FAQs

FAQs

Q. Why do you talk about Outcome Informed Treatment, how is it different?

A. Contrary to what many therapists believe, research shows that in successful therapy, clients improve most quickly in the beginning of therapy.  Therapists who think you have to feel worse before feeling better are wrong!  Additionally, if a person is not being helped early in therapy and the therapist and client actively engage about how to improve it, the treatment outcomes tend to show the most improvement.  In other words, really good treatment outcomes happen when the therapist and client actively discuss how to make treatment successful!  By tracking treatment progress, we can see if therapy is working, it helps us adjust treatment to make sure its successful and makes treatment more efficient saving you time and money.  We firmly believe that helpful, effective treatment requires outcome measurement.

Q. How long does it take for psychotherapy to become effective?

A. Of course it depends on how you define effectiveness or how serious a person’s problems are when they start psychotherapy in addition to other factors.  However, people will generally experience significant treatment progress in 7-9 treatment sessions.  Often people decide to continue treatment after this to continue their personal growth and research confirms that these people continue to make progress when in successful treatment.  This is something that you can actively discus with your treating therapist.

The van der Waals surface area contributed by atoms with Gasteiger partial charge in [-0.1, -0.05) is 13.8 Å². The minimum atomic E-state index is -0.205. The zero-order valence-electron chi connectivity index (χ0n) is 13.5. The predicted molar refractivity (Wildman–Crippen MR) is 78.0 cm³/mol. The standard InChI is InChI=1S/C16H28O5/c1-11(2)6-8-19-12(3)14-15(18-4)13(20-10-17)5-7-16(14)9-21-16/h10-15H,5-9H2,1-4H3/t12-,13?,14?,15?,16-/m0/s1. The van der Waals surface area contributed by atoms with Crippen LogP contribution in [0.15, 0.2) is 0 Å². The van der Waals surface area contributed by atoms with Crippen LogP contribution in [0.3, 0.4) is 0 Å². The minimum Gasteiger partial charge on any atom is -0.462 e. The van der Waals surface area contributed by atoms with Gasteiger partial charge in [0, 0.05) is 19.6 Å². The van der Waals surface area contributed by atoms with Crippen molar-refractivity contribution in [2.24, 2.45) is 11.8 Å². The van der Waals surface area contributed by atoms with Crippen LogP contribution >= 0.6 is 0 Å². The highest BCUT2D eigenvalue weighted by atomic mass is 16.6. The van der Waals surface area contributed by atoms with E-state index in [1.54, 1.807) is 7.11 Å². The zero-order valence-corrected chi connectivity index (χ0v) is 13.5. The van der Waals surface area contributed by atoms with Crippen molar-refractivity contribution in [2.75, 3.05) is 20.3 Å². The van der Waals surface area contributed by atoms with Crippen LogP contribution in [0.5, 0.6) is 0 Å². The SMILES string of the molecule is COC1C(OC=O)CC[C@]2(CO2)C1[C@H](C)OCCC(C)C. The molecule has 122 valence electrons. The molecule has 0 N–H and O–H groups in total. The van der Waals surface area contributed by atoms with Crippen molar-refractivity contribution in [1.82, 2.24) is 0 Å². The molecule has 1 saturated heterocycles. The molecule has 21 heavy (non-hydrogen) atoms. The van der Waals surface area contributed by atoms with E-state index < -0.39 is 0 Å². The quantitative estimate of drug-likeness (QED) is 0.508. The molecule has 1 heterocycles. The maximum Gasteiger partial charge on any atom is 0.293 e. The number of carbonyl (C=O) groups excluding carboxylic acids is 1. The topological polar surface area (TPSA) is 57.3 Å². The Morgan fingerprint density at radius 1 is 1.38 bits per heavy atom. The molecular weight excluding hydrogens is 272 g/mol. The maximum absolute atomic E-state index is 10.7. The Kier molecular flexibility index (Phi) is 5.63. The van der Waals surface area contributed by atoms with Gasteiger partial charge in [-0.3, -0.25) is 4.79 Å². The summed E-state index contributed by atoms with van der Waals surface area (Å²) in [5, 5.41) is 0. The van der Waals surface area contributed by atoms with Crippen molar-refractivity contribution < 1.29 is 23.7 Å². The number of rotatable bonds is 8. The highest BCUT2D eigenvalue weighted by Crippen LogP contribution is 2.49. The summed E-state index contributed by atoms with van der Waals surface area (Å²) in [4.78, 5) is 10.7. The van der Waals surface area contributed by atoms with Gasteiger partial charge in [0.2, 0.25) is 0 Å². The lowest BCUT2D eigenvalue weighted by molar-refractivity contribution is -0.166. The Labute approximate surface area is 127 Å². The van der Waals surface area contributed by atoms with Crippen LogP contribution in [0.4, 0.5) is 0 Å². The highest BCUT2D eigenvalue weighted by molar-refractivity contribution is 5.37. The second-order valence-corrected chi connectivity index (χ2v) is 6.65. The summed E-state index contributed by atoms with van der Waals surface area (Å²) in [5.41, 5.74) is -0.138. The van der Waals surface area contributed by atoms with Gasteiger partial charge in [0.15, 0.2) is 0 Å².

Q. How can I know psychotherapy treatment will work?

A. Psychotherapy’s effectiveness has been researched for well over fifty years and study after study confirms that psychotherapy is remarkably effective.  It has been shown to be more effective than many medical treatments, including flu vaccines, most interventions for cardiac problems and asthma treatments.  It is as effective as medications for mental disorders without the side effects and the effectiveness lasts longer than with medications.

Q. Is psychotherapy expensive?

A. People often assume that therapy is very expensive.  This is based on ideas that were formed when treatment effects were thought to take a long period of time of weekly and sometimes multi-weekly treatment sessions.  Research now shows that reliable and clinically meaningful change can occur in as little as ten sessions.  If you have a twenty dollar insurance copay, that would mean two hundred dollars.  This cost also needs to be considered against the costs of emotional difficulties in terms of substance abuse, missed work, poor relationships with children and spouses, unhealthy life behaviors etc.  Additionally, research also suggests that people continue to improve after they leave successful therapy.  Our practice strives to help our clients develop the personal skills to live happier healthier lives and the research suggests this can be accomplished. 

Q. How long will I be in psychotherapy?

A. It depends on how significant your struggles are when you come into treatment and what are your treatment goals.  We do know that in successful treatment people will continue to get better the more treatment they get.  However, the fastest progress in is in the early stages of treatment and then progress is more gradual.  Some people decide to stop after 7-9 sessions when meaningful progress is accomplished, while others choose to remain in treatment for a bit longer.  Rest assured that we will discuss your goals and when you may want to stop coming for treatment. 

Have a question we haven’t addressed, here?  If so, email us:  drsyt@att.net